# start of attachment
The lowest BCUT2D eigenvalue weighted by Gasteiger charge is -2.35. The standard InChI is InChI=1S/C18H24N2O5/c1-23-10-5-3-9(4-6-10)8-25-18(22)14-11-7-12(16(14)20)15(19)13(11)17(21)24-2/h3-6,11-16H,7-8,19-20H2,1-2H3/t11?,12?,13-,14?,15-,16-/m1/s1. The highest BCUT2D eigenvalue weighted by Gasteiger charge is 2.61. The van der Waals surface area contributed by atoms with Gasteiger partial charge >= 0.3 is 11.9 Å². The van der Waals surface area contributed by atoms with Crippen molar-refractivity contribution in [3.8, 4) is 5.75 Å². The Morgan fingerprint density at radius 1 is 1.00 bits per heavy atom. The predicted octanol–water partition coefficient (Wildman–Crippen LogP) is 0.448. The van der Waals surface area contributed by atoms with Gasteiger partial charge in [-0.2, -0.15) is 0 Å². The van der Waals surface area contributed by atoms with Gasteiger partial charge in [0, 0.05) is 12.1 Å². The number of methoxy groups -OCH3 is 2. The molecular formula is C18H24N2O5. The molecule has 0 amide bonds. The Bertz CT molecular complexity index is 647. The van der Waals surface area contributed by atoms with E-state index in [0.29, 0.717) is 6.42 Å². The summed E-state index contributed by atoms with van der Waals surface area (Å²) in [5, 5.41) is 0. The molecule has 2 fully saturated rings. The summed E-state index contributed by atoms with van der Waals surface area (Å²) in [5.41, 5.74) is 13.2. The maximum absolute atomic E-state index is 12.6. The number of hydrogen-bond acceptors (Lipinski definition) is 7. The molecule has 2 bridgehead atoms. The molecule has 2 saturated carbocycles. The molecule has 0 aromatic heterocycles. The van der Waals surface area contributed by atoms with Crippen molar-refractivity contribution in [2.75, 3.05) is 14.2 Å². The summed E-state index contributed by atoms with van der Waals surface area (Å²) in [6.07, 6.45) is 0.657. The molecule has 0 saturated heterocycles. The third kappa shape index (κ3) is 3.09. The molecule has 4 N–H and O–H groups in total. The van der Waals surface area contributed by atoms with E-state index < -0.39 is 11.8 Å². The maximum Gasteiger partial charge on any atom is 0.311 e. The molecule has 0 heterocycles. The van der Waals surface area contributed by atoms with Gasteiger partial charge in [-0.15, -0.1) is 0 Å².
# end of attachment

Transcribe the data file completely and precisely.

The lowest BCUT2D eigenvalue weighted by Gasteiger charge is -2.35. The standard InChI is InChI=1S/C18H24N2O5/c1-23-10-5-3-9(4-6-10)8-25-18(22)14-11-7-12(16(14)20)15(19)13(11)17(21)24-2/h3-6,11-16H,7-8,19-20H2,1-2H3/t11?,12?,13-,14?,15-,16-/m1/s1. The highest BCUT2D eigenvalue weighted by Gasteiger charge is 2.61. The van der Waals surface area contributed by atoms with Gasteiger partial charge >= 0.3 is 11.9 Å². The van der Waals surface area contributed by atoms with Crippen molar-refractivity contribution in [3.8, 4) is 5.75 Å². The Morgan fingerprint density at radius 1 is 1.00 bits per heavy atom. The predicted octanol–water partition coefficient (Wildman–Crippen LogP) is 0.448. The van der Waals surface area contributed by atoms with Gasteiger partial charge in [-0.2, -0.15) is 0 Å². The van der Waals surface area contributed by atoms with Gasteiger partial charge in [0, 0.05) is 12.1 Å². The number of methoxy groups -OCH3 is 2. The molecular formula is C18H24N2O5. The molecule has 0 amide bonds. The Bertz CT molecular complexity index is 647. The van der Waals surface area contributed by atoms with E-state index in [0.29, 0.717) is 6.42 Å². The summed E-state index contributed by atoms with van der Waals surface area (Å²) in [5, 5.41) is 0. The molecule has 2 fully saturated rings. The summed E-state index contributed by atoms with van der Waals surface area (Å²) in [5.41, 5.74) is 13.2. The maximum absolute atomic E-state index is 12.6. The number of hydrogen-bond acceptors (Lipinski definition) is 7. The molecule has 2 bridgehead atoms. The molecule has 2 saturated carbocycles. The molecule has 0 aromatic heterocycles. The van der Waals surface area contributed by atoms with Crippen molar-refractivity contribution in [2.75, 3.05) is 14.2 Å². The summed E-state index contributed by atoms with van der Waals surface area (Å²) in [6.07, 6.45) is 0.657. The molecule has 0 saturated heterocycles. The third kappa shape index (κ3) is 3.09. The molecule has 4 N–H and O–H groups in total. The van der Waals surface area contributed by atoms with E-state index < -0.39 is 11.8 Å². The maximum Gasteiger partial charge on any atom is 0.311 e. The molecule has 0 heterocycles. The van der Waals surface area contributed by atoms with Gasteiger partial charge in [-0.15, -0.1) is 0 Å².